B. Waitrose in Cardiff

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About Video 8 format Camcorder Tapes

The 8 mm video format was developed by Kodak in 1984, however they withdrew shortly afterwords selling the design to a consortium of other electronics manufacturers. Often it's confused with 8mm film and Super8 film which are the old cine film formats. If you want to transfer 8mm film or Super8 to DVD then visit www.cine-to-dvd-transfer.co.uk

About the same time VHSC camcorders were already on the video market. The disadvantage with 8 mm camcorder format was that VHS was well established and 8 mm video was completely incompatible with the VHS formats. 8 mm was the low end and Hi8 with twice the resolution was the highend. These formats were identical in size and both used 8 mm wide video tape in a very small cassette. The quality of the footage was comparable with that of the VHSC although many camcorder enthusiasts said that 8 mm was superior. The spec didn't prove that but the price did indicate that it was more expensive then it was superior tape format.

The problem of course, was that at this time no one owned an 8 mm video recorder. There was no adapter available that would allow this little cassette to be played or recorded on a VHS system unlike the VHS-C Compact video cassette. Most of the users of the 8 mm format had to connect their camcorders to a TV or VCR to watch their video.

Although the format produced around 240 lines of resolution it was renowned for its high level of drop outs. This was largely due to the built in video tracking adjustments that was critical on the it's video system. A small bump of the camcorder, like knocking the camcorder transportation bag would cause the video transport mechanism of the tape to become out of line, bit by bit over time. However, saying that it was largely popular amongst travellers and holiday makers due to the tapes compact size and lightweight camcorder. The compactness of the cassettes was great for suit cases already filled to the brim.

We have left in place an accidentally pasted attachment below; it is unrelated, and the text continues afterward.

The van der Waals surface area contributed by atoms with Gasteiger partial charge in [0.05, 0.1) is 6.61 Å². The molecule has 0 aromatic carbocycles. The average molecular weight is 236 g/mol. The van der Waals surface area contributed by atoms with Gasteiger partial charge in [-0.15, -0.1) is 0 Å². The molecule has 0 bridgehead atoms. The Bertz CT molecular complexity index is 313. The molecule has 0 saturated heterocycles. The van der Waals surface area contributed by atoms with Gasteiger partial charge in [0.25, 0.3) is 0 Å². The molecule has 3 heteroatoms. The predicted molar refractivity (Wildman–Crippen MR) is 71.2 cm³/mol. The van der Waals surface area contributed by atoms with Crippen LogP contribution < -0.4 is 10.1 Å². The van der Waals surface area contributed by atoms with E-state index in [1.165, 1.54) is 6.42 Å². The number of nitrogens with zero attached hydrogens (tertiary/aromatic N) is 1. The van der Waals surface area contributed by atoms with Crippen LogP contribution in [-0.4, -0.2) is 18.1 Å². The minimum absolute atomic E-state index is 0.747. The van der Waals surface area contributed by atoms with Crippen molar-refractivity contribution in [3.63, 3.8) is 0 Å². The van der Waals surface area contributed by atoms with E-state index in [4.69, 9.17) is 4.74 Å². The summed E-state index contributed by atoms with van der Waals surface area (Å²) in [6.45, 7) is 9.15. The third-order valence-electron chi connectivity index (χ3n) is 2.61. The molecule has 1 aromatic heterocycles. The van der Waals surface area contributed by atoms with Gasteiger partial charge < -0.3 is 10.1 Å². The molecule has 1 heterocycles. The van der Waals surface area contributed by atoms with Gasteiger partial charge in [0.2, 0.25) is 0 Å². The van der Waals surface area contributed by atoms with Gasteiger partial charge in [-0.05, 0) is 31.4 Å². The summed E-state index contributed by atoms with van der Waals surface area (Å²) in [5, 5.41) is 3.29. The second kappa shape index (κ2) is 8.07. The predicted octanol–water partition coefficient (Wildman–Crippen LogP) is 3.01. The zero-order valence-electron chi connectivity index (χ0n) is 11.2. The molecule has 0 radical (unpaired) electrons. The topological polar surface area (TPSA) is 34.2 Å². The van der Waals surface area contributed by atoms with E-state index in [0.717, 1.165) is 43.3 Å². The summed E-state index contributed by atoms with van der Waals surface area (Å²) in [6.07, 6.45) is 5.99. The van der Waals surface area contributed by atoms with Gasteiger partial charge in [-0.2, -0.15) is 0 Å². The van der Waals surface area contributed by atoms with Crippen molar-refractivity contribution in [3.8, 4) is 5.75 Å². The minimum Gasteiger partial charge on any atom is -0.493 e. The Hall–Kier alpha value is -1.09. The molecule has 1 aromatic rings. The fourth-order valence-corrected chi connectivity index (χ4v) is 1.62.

The 8 mm video cassettes were quite difficult to come by as they were only sold in specialist electronic shops. The cost of the cassette was usually double the price of the VHSC. This was justified by the claim that it had a higher resolution with a similar recording time when compared to VHS-C and that you could fit 2 hours of recorded footage on each video cassette at SP speed. Later versions of it's camcorders had a push button editing system that allowed the user to input fades and dissolves whilst recording. However many of these camcorders received a bad reputation of breaking down frequently.

Because of the identical cassette size playback of Hi8 and Digital8 in the same equipment was sometimes possible, but many problems were encountered during recording. The format was eventually replaced by Digital 8 and Mini DV both of which had the advantage of being digital as opposed to analogue.

Tel: 0845 257 1510 Video to DVD Portland Gate Studios 21 Portland Square Bristol BS2 8SJ Bookmark and Share

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Customer Review:

"I have used your firm for over 17 years now ..."
D. Essex - London

"great quality ... thanks for the quick service"
DV Derby - Birmingham

"found you on a forum and you lived up to expectation"
M. Kingston - Scotland

"great seeing the house we all grew up in and mum and dad again"
P. Wright - Manchester